There is only one place in the world where I can walk into the local TV station and get instant coverage just by picking up the mic, smiling into the camera and announcing myself.
That place is a First Nations reserve in northern Ontario — a stretch of dusty roads and broken-down trailer houses surrounded by endless strings of untouched lakes and giant pines silhouetted against the sky. I will call the place Caribou Hill for the sake of privacy and convenience.
Every summer for the last five summers I have gone to Caribou Hill to help with summer Bible school, to fish, to swim, to talk to people. Now almost everyone knows me. Now the small brown faces, the weather-wrinkled faces, the silent smooth faces, the alcohol-pimpled faces have all become my faces: my cousins and aunts and uncles and sisters.
In Caribou Hill, we laugh long and easily, laughter rolling up from our bellies and bouncing against other laughs. We laugh at things you might consider trivial, things you would maybe chuckle at. Laughter brings heart up to beating heart, makes us one.
We know pain, too, in Caribou Hill. It is different than laughter in that it shatters us, maroons us on scattered icebergs in disparate corners of the universe.
I sit in a circle of 12-year-old and teen girls and listen to Eleanor tell how she grew up in this very town and how her uncle molested her before she was old enough to know what sex should be.
“You have the strength in you to say no,” she tells the girls. “If this was your experience, you have the strength to talk to someone you trust. Remember, it is not your fault.”
Later, I visit Maureen who, her mother tells me, overdosed three times. She is dressed in a black T-shirt, a black band around her throat.
Artwork drawn on typing paper hangs on the wall above her mattress. Black hands with claws. A page of black words: “HA HA HA HA HA HA.” A girl curled in a fetal position, circled by darkness. A girl in chains with her back to the world.
“I used to draw flowers and butterflies,” Maureen says. She tells me the vision she had of her grandma screaming and trying to rescue her from the hole where she was being buried alive, tells me about her grandpa who died.
She misses him. He used to sing.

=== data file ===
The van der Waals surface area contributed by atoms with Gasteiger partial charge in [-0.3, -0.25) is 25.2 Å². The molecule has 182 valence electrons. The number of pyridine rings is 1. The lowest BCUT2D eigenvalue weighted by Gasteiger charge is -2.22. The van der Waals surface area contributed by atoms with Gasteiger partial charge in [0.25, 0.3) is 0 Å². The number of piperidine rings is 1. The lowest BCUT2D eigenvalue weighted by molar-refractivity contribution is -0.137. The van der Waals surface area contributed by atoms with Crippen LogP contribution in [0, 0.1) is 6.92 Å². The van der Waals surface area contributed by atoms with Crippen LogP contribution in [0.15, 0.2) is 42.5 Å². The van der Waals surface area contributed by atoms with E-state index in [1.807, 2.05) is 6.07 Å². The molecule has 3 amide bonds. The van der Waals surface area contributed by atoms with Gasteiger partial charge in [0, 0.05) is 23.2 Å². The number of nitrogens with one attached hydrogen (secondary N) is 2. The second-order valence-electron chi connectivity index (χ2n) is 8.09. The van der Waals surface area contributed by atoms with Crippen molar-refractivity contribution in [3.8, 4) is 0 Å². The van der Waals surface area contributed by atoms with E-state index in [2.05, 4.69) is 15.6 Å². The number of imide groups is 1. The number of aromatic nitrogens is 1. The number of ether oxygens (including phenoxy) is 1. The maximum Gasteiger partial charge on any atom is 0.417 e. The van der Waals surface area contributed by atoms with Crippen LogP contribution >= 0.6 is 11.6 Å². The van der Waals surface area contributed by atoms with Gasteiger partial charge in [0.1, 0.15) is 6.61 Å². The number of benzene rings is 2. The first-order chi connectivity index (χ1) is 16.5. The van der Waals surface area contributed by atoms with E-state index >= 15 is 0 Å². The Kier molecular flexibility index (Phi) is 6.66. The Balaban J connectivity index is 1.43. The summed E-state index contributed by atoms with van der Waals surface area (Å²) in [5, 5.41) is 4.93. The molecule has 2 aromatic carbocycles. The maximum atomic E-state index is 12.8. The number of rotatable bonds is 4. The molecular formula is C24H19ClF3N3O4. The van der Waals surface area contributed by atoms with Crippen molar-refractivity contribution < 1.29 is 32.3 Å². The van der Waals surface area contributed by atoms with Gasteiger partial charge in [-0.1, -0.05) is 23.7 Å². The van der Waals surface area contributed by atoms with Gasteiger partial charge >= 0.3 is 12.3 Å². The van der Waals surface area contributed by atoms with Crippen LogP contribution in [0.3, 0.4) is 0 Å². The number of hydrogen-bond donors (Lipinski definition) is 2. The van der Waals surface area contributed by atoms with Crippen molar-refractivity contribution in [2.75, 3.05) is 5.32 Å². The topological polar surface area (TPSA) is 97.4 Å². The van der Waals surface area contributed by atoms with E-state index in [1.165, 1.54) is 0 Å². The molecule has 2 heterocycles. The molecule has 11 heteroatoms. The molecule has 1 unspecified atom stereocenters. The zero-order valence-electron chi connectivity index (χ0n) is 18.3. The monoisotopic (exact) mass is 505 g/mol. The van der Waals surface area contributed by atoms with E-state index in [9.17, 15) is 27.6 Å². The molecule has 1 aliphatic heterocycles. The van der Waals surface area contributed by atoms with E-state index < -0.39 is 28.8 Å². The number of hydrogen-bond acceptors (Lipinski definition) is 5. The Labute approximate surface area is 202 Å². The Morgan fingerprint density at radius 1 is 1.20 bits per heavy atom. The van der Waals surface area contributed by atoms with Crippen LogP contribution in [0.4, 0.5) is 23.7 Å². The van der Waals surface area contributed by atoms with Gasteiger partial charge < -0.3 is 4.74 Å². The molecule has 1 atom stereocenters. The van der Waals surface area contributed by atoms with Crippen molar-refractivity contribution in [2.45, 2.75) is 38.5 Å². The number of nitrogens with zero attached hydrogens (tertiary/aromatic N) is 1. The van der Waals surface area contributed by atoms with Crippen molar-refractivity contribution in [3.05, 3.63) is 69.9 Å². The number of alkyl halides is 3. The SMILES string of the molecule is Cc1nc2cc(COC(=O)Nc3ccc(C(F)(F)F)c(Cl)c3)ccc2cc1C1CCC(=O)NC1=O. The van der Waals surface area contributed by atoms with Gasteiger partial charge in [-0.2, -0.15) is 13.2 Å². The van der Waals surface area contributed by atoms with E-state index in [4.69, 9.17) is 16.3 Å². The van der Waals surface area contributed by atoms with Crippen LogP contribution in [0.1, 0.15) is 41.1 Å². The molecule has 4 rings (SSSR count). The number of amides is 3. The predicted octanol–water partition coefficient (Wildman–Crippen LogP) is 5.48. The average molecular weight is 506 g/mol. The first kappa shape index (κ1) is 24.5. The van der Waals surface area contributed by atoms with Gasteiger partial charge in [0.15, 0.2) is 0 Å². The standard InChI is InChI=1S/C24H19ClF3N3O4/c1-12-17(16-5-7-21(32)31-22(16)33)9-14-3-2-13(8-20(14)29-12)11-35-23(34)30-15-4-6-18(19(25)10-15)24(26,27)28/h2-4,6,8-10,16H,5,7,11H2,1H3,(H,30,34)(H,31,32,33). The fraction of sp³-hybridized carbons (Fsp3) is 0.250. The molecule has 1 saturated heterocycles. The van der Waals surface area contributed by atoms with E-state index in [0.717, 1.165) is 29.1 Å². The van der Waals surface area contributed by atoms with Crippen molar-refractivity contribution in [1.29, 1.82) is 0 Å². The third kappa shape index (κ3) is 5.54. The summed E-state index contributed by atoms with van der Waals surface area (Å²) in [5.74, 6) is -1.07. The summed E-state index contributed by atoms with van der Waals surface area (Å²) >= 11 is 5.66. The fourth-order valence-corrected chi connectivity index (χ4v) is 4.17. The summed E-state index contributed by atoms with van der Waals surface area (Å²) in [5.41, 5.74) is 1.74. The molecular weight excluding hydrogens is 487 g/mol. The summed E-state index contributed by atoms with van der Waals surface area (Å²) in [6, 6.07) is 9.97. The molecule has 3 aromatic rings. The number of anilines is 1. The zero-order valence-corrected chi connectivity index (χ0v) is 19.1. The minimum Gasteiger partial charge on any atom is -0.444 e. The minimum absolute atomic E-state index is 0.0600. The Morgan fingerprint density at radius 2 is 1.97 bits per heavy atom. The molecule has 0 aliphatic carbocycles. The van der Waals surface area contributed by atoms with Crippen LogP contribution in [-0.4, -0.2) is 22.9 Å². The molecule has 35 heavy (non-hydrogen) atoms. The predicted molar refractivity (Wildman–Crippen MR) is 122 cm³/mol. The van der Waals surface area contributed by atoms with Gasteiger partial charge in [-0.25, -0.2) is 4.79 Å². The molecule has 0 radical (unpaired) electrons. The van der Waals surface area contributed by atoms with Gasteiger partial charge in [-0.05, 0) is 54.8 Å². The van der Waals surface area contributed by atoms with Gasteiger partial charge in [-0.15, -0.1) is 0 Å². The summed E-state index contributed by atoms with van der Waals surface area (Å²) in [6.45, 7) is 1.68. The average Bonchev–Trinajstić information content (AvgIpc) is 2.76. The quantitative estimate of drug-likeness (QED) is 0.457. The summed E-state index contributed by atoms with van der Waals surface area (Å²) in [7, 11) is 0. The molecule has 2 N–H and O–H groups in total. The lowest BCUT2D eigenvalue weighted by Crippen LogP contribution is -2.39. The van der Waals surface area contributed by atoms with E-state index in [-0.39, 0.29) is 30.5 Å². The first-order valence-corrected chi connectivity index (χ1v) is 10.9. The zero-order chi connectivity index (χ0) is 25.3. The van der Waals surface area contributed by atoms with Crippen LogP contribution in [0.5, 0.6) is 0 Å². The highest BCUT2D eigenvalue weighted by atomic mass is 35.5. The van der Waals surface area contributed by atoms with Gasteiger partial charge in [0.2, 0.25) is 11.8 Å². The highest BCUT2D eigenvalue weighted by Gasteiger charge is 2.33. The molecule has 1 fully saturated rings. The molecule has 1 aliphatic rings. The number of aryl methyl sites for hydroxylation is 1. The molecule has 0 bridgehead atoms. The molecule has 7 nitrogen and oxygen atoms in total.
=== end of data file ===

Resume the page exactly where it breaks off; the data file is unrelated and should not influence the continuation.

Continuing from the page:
“I don’t think Jesus will accept me because of the darkness,” she says.
I tell her about the circle of girls and what Eleanor said. I lift her chin, look into her dark eyes.
“If you were sexually abused, that is not your darkness, not your wrong,” I tell her.
She says nothing, but I see the knowledge unacknowledged in her eyes.
I have seen the slash scars on the wrists of these young girls. And I wonder how to reach them, how to give them the answers they need. If I say Jesus, is that like saying drop a pebble into an ocean and wait for the ocean to move out of its place?
Is Jesus a cure only for Band-Aid-small wounds?
At tent meetings one evening, drums and the guitars and nasal-throated gospel songs boom over the loudspeakers and out onto the dusty road. A black-haired preacher stands to speak. He grew up drinking, he tells us. And one day, another man, the meanest drunk in town, “got Jesus.” When a young man made him mad, this mean ex-drunk didn’t beat him up, like he would have in the past. He took him by the throat and said, “You need Jesus, boy!”
The audience laughs, full-bellied, enjoying the moment. The preacher goes on to tell us his life, too, was changed by Jesus.
It was partly these Christians of Caribou Hill who called me back to the simplicity of the gospel during a time in my life when I doubted its strength.
Sitting in northern tent meetings convinced me Jesus is not just a Band-Aid but has real power to heal wounds.
You need Jesus, boy!
Lucinda J. Miller lives in Rusk County, Wis., with the same people who first introduced her to Jesus. Soon she will move to Maryland as Mrs. Kinsinger. She is the author of Anything But Simple: My Life as a Mennonite and blogs at lucindajmiller.com.